Casablanca (Michael Curtiz, 1942)

Casino Royale (Martin Campbell, 2006)

Children of Men (Alfonso Cuaron, 2006)

Chinatown (Roman Polanski, 1974)

City of God (Fernando Meirelles, 2002)

City Slickers (Ron Underwood, 1991)*

Closer (Mike Nichols, 2004)

The Dark Knight (Christopher Nolan, 2008)

The Departed (Martin Scorsese, 2006)

Die Hard (John McTiernan, 1988)*

Dog Day Afternoon (Sidney Lumet, 1975)

Dr. Strangelove (Stanley Kubrick, 1964)*

The Empire Strikes Back (Irvin Kershner, 1980)

Eternal Sunshine of the Spotless Mind (Michel Gondry, 2004)*

Fargo (Joel & Ethan Coen, 1996)

Finding Nemo (Andrew Stanton, 2003)

Five Easy Pieces (Bob Rafelson, 1970)

The French Connection (William Friedkin, 1971)

From Russia With Love (Terence Young, 1963)

The Game (David Fincher, 1997)

Get Shorty (Barry Sonenfeld, 1995)

The Godfather (Francis Ford Coppola, 1972)*

The Godfather Part II (Francis Ford Coppola, 1974)*

Gone Baby Gone (Ben Affleck, 2007)

The Good, The Bad, and The Ugly (Sergio Leone, 1966)

The Graduate (Mike Nichols, 1967)

Groundhog Day (Harold Ramis, 1993)*

Heat (Michael Mann, 1995)

High Fidelity (Stephen Frears, 2000)

A History of Violence (David Cronenberg, 2005)

Hugo (Martin Scorsese, 2011)

Indiana Jones and the Last Crusade (Steven Spielberg, 1989)

Inglourious Basterds (Quentin Tarantino, 2009)*

Jules and Jim (Francois Truffaut, 1962)

Kill Bill (Quentin Tarantino, 2003)*

Kill Bill 2 (Quentin Tarantino, 2004)*

King Kong (Peter Jackson, 2005)

L.A. Confidential (Curtis Hanson, 1997)

Last of the Mohicans (Michael Mann, 1992)*

Le Samourai (Jean-Pierre Melville, 1967)

Lock, Stock, & Two Smoking Barrels (Guy Ritchie, 1998)

The Lord of the Rings: The Two Towers (Peter Jackson, 2002)

Lost in Translation (Sofia Coppola, 2003)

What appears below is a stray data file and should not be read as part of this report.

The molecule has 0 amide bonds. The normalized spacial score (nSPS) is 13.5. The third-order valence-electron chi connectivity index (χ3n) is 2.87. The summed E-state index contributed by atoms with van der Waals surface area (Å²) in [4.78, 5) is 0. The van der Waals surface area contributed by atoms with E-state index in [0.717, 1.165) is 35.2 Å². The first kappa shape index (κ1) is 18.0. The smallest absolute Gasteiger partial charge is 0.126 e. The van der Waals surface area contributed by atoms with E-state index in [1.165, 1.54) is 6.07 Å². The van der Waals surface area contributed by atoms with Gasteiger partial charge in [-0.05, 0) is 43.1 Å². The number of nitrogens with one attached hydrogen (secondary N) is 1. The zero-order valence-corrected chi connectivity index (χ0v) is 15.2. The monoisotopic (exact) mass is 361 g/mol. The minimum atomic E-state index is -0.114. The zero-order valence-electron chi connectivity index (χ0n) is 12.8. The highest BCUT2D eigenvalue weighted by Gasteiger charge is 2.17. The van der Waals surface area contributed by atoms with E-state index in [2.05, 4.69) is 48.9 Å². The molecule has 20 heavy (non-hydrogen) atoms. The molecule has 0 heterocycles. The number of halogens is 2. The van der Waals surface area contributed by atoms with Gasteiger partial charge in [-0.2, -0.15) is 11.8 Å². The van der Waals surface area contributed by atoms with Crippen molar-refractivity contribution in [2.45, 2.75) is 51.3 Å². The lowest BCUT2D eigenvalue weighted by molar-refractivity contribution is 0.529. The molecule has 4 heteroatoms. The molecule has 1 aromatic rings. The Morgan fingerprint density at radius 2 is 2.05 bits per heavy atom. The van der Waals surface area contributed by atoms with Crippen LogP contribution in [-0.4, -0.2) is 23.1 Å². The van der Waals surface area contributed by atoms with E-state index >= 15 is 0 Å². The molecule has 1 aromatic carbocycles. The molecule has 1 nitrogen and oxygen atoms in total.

The Maltese Falcon (John Huston, 1941)

Manhattan (Woody Allen, 1979)*

Mean Streets (Martin Scorsese, 1973)

Memento (Christopher Nolan, 2001)

Modern Times (Charlie Chaplin, 1936)

No Country For Old Men (Joel & Ethan Coen, 2007)*

Notorious (Alfred Hitchcock, 1946)

No Way Out (Roger Donaldson, 1987)

Office Space (Mike Judge, 1999)

One Flew Over the Cuckoo’s Nest (Milos Forman, 1975)

On the Waterfront (Elia Kazan, 1954)

Platoon (Oliver Stone, 1986)

Primal Fear (Gregory Hoblit, 1996)

Pulp Fiction (Quentin Tarantino, 1994)*

Raiders of the Lost Ark (Steven Spielberg, 1981)*

Rashomon (Akira Kurosawa, 1950)

Return of the Jedi (Richard Marquand, 1983)

The Road Warrior (George Miller, 1981)

The Royal Tenenbaums (Wes Anderson, 2001)*

Schindler’s List (Steven Spielberg, 1993)

The Shawshank Redemption (Frank Darabont, 1994)*

Sherlock Jr. (Buster Keaton, 1924)

The Silence of the Lambs (Jonathan Demme, 1991)

The Social Network (David Fincher, 2010)*

Some Like it Hot (Billy Wilder, 1959)

The Spy Who Loved Me (Lewis Gilbert, 1977)

Star Wars (George Lucas, 1977)

Superbad (Greg Mottola, 2007)

Terminator 2: Judgment Day (James Cameron, 1991)

The Third Man (Carol Reed, 1949)*

This Is Spinal Tap (Rob Reiner, 1984)

The Thomas Crown Affair (John McTiernan, 1999)

To Catch a Thief (Alfred Hitchcock, 1955)

Tootsie (Sydney Pollack, 1982)

Trainspotting (Danny Boyle, 1996)

The Truman Show (Peter Weir, 1998)

Unforgiven (Clint Eastwood, 1992)

The Usual Suspects (Bryan Singer, 1995)

Vertigo (Alfred Hitchcock, 1958)*

Wall-E (Andrew Stanton, 2008)*

1 comment:

  1. I love About a Boy! I watch it again every time it's on TV. You gotta love the scene where Hugh Grant joins the boy on stage at his school's talent show to sing Roberta Flack's "Killing Me Softly."